This was the first project of my Architecture and the City course. For this project I was asked to design a new infill building to be located on a site on the near south side of Chicago. The building was to include two condominium units. During this project we were encouraged to engage in Chicagoâ€™s tradition of architectural innovation, as well as analyze contextual conditions, understand experiential needs of urban living, and rethink design using current technology and new materials. I was required to address the challenges of egress stairs, as well as access to daylight and operable windows for all living room spaces and bedrooms. My approach involved maintaining the historic streetface of the block, while creating a building that demonstrated newer technology.
Spring 2012 Professor Allison Newmeyer 4 Weeks
This project began with an abstract study of the bed. Through placing a miniature bed in various locations, we were forced to view the bed differently. Changes in scale, patterns, texture, and even lighting resulted in very different images of the bed. We were then asked to alter the images we had captured to portray the important elements of the bedâ€™s surroundings. This was done through highlighting shapes, exaggerating patterns, following simple contours, or creating a different shape for the surrounding environment. By viewing the bed differently, we began to rethink the idea of a bedroom.
Cabinet for One Cabinet for Two
We then began to explore the idea of a cabinet. The cabinet would essentially be a one room space that contained a bed, closet, desk, and other spaces that we each deemed necessary. One cabinet was designed for a single person, the other for a couple. My cabinets involved interlocking exteriors with a rectangular interior space. These cabinets became the basis of our urban infill designs.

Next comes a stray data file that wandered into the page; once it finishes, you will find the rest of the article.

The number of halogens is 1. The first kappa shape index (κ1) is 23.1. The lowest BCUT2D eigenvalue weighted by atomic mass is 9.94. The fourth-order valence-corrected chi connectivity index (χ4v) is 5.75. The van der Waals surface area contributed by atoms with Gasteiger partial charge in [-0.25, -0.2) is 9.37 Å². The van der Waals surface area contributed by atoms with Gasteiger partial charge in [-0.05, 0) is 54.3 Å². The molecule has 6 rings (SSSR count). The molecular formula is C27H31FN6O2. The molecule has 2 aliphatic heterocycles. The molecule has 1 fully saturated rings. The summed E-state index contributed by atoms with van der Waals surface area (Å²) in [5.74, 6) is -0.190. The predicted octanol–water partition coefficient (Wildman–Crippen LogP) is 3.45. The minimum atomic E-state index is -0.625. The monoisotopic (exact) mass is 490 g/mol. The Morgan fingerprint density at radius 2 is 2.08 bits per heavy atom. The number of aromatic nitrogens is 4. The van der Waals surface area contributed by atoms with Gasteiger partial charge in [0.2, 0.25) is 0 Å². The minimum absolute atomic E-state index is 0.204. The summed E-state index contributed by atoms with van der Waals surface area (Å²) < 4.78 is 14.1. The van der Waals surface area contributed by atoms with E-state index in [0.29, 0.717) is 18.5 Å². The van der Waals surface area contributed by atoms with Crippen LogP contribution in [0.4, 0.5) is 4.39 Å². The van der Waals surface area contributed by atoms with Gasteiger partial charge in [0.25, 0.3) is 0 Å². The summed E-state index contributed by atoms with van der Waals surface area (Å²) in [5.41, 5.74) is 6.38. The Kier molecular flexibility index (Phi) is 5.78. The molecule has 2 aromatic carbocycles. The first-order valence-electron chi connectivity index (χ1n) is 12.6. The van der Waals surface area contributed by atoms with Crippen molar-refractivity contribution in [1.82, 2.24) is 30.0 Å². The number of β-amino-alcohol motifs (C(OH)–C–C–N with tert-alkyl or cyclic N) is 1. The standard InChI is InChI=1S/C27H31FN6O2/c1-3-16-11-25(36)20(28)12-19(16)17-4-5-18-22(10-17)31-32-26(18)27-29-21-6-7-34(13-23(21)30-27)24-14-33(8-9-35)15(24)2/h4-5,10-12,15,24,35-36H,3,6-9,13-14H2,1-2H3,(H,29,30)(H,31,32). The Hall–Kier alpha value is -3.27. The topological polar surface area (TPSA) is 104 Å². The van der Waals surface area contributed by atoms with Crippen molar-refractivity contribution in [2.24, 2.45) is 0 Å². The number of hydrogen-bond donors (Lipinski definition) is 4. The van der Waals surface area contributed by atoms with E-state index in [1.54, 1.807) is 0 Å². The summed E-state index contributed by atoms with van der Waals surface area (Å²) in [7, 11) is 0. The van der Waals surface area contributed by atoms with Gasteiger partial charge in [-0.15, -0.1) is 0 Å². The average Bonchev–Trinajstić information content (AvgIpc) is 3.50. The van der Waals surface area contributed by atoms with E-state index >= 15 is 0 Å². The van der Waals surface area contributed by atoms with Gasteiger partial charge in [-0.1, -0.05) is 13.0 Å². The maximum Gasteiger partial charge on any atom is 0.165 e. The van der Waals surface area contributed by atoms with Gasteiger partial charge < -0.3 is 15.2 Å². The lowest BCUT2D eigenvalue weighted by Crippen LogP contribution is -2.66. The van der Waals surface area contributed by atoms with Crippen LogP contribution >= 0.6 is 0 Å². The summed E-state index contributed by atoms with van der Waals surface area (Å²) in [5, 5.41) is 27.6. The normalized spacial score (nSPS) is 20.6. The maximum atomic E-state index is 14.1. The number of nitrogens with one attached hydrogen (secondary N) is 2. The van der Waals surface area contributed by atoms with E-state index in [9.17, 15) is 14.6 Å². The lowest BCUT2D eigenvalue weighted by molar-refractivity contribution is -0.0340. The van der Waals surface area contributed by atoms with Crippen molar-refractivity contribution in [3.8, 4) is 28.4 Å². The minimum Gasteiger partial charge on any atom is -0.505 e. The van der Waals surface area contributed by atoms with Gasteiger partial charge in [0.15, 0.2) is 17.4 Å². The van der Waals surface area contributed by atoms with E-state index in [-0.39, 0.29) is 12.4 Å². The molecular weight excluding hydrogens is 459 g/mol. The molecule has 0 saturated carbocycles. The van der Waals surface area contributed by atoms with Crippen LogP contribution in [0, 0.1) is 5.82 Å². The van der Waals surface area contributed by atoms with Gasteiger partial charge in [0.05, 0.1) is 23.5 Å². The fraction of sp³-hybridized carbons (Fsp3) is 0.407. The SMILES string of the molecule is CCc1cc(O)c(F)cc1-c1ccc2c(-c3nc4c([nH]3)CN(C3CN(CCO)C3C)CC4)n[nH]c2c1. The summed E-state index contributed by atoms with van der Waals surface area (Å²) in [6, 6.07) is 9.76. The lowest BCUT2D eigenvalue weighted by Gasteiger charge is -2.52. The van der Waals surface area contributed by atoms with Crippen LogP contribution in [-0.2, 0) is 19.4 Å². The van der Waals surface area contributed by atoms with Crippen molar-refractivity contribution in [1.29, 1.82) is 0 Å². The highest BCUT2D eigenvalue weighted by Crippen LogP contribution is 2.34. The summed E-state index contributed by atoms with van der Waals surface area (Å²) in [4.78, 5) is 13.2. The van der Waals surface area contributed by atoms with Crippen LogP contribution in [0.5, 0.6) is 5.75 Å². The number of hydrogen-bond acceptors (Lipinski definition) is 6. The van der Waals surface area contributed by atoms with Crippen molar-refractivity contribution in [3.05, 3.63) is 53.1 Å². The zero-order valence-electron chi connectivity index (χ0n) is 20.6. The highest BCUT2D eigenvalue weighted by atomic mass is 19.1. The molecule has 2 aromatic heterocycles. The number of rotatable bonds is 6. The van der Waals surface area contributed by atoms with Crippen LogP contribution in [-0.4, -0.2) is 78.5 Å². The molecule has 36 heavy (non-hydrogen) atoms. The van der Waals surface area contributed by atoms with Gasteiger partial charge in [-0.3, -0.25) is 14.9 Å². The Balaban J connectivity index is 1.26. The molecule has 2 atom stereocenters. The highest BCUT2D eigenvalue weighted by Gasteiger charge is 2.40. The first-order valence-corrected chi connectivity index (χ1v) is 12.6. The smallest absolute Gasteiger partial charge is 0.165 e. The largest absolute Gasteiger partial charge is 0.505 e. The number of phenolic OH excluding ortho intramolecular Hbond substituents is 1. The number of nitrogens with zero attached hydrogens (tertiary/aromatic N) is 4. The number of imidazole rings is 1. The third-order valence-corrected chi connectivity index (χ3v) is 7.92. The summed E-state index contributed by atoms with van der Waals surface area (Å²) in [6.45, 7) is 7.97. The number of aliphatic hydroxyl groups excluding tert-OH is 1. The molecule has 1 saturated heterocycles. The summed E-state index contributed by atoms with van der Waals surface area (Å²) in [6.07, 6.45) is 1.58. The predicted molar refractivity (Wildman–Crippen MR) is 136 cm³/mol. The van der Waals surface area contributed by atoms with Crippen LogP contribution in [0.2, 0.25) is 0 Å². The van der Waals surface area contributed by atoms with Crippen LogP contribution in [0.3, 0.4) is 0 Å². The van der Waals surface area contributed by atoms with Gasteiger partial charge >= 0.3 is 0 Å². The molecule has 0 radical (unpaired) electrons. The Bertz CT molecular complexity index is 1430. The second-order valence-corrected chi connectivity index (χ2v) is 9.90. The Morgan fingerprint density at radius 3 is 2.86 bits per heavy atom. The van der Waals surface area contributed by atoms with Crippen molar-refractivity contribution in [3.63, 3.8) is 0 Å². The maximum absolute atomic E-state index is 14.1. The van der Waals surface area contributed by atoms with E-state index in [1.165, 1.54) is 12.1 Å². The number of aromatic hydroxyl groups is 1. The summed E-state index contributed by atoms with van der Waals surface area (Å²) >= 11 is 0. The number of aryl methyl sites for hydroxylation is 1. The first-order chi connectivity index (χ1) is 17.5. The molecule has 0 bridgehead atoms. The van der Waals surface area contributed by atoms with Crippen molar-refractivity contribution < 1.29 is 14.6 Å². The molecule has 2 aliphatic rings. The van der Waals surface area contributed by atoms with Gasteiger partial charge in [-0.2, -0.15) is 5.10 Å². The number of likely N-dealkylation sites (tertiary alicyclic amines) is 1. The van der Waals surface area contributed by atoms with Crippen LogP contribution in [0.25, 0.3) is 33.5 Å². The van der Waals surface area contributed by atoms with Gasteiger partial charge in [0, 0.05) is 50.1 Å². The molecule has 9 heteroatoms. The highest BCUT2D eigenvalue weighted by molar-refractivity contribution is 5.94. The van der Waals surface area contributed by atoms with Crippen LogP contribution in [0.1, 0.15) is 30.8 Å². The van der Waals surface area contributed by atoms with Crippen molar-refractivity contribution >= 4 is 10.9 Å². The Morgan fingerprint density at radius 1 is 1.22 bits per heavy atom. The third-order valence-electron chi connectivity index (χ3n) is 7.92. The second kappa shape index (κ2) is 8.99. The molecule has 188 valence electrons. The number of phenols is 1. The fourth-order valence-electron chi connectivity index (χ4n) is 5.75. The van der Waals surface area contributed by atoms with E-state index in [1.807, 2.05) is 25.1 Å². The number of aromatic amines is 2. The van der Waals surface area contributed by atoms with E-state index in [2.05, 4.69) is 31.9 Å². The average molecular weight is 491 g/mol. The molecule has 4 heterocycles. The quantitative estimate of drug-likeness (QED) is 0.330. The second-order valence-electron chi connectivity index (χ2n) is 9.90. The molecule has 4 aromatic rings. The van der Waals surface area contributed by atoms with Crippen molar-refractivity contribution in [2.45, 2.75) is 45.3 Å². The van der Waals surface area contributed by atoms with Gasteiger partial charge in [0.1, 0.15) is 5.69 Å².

When developing my design for the Urban Infill, I was asked to keep my cabinets in mind. Beyond the Cover is based off of the relationship between the exterior cover and interior spaces which was present in my cabinets. However instead of creating a square interior space with a complex exterior, Beyond the Cover took the opposite approach. From the exterior this building appears to be a simple box, however as the floor plans demonstrate there is much more to it. After entering into each unit, there are several different boxes inside. It is not until a visitor explores these boxes that they discover the splash of color, texture, and material that is present in each. Beyond the Cover relies on the exploration of the visitor through the building to help tell its story.